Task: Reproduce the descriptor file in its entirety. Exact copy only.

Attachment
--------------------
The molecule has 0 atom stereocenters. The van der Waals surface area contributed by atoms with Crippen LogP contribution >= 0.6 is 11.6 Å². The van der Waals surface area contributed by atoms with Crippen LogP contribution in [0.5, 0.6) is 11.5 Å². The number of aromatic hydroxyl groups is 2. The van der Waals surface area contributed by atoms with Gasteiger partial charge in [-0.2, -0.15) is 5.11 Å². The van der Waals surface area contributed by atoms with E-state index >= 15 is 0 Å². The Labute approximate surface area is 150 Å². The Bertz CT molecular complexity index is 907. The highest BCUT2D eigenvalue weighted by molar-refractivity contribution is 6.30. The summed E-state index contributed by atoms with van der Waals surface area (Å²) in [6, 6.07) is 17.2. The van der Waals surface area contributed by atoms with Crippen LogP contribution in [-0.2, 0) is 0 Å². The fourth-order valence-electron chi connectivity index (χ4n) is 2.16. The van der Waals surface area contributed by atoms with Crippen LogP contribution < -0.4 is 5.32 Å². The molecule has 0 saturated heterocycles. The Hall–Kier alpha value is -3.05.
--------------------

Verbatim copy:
The molecule has 0 atom stereocenters. The van der Waals surface area contributed by atoms with Crippen LogP contribution >= 0.6 is 11.6 Å². The van der Waals surface area contributed by atoms with Crippen LogP contribution in [0.5, 0.6) is 11.5 Å². The number of aromatic hydroxyl groups is 2. The van der Waals surface area contributed by atoms with Gasteiger partial charge in [-0.2, -0.15) is 5.11 Å². The van der Waals surface area contributed by atoms with E-state index >= 15 is 0 Å². The Labute approximate surface area is 150 Å². The Bertz CT molecular complexity index is 907. The highest BCUT2D eigenvalue weighted by molar-refractivity contribution is 6.30. The summed E-state index contributed by atoms with van der Waals surface area (Å²) in [6, 6.07) is 17.2. The van der Waals surface area contributed by atoms with Crippen LogP contribution in [-0.2, 0) is 0 Å². The fourth-order valence-electron chi connectivity index (χ4n) is 2.16. The van der Waals surface area contributed by atoms with Crippen LogP contribution < -0.4 is 5.32 Å². The molecule has 0 saturated heterocycles. The Hall–Kier alpha value is -3.05.